The Rawlings Conservatory in Baltimore is 130 years old this year and it will celebrate its birthday in style this December. Built in 1888, the Conservatory is the second oldest glass house in the United States.

To celebrate, the Friends of the Rawlings Conservatory are hosting

 

“A Glistening Winter’s Evening in Baltimore’s Glass Palace”

Friday, Dec. 7th at 7:00 PM

 

The party will be set amid hundreds of flowers in the annual holiday poinsettia show, with a spectacular variety of poinsettias of all colors. The event will feature crafted cocktails, festive hors d’oeuvres and live jazz.

The party begins at 7 p.m. and tickets are $75 per person, available through the Conservatory’s website.

 

Come celebrate at one of Baltimore’s jewels!

RawlingsConservatory.org.

 

 

Upcoming Events At Rawlings

In December…

The Conservatory’s annual Holiday Poinsettia Show runs Dec. 1 to 30. Poinsettias, including many unusual varieties and colors, will be for sale throughout the show. No longer is red the main attraction, we have orange, pink with splashes of white, and variegated as well. The gift shop is also well-stocked with books, cards, and house plants.

Visit with Santa! On Dec. 2, visitors can meet Santa from 1:30 to 3:30 p.m.

 

In January…

The conservatory will host an Orchid Show with the Maryland Orchid Society, 10 a.m. – 4 p.m. Friday – Sunday, January 11 – 13. Admission is free, $5 donation appreciated.

 

The orchid – the largest and most diverse flowering plant family on earth, loved for its unmatched exotic beauty – will be in the spotlight. The Conservatory, in partnership with the Maryland Orchid Society (MOS) is hosting the show exhibiting MOS members’ prize-winning plants. Meet with the Conservatory’s Orchid Specialist Friday and Sunday from 1 to 3 p.m.

 

 

For more information about events, the conservatory, and more visit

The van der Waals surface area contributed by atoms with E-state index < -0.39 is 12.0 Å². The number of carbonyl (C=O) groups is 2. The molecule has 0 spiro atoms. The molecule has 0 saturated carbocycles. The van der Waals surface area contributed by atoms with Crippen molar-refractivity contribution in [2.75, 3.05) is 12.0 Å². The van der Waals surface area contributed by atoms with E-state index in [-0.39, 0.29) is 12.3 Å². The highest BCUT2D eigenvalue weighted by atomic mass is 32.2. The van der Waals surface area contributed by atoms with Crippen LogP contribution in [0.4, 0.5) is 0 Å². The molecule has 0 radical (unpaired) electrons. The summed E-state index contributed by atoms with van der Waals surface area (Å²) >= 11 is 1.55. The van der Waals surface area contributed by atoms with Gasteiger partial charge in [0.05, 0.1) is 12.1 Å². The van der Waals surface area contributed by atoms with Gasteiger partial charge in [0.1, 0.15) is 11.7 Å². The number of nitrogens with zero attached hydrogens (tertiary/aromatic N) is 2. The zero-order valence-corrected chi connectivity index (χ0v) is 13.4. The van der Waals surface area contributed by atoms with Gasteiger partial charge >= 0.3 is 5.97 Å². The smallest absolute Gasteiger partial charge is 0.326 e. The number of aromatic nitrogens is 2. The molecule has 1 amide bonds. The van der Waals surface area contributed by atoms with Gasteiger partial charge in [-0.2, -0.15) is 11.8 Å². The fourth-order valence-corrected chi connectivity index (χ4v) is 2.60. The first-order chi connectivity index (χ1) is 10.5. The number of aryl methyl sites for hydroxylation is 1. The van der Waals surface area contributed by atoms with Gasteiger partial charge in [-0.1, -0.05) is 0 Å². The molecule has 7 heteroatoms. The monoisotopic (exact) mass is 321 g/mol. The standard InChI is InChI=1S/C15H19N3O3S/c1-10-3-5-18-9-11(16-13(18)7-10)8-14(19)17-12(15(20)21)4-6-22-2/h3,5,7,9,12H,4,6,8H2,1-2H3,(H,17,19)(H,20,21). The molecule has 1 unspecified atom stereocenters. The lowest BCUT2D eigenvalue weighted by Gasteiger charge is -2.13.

RawlingsConservatory.org

Tanglewood Amplifies Local Trade Talent through Untangled Minds’ AMP program!

Posted October 3rd, 2018 by Nicole Mihalos and filed in Community, latest, Tanglewood News, Uncategorized, Untangled Minds Foundation
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Imagine… changing the lives of students, teachers, business leaders and an entire community…

Students of the Advanced Manufacturing Professionals (AMP) program dream of becoming a Master Craftsperson. One student’s passion for working with his hands led to a summer internship at Tanglewood.

Tanglewood intern awarded Golden Saw from Tanglewood Engineer and AMP Teacher/Mentor, Mike Panschisin

 

Throughout his internship, he experienced woodworking, metalwork, handling glass, painting, construction, and CNC machining, while helping craft Tanglewood’s luxury conservatories.

 

“He is a wonderful asset to our team. He has a great outlook and attitude. The students in the AMP program learn what we call “Discovery Development”; how to take ownership, think like a business owner and be coachable. We are excited and look forward to having him back in the Spring.”

Alan Stein, Tanglewood President and Director of Architecture

 

A Program of Opportunity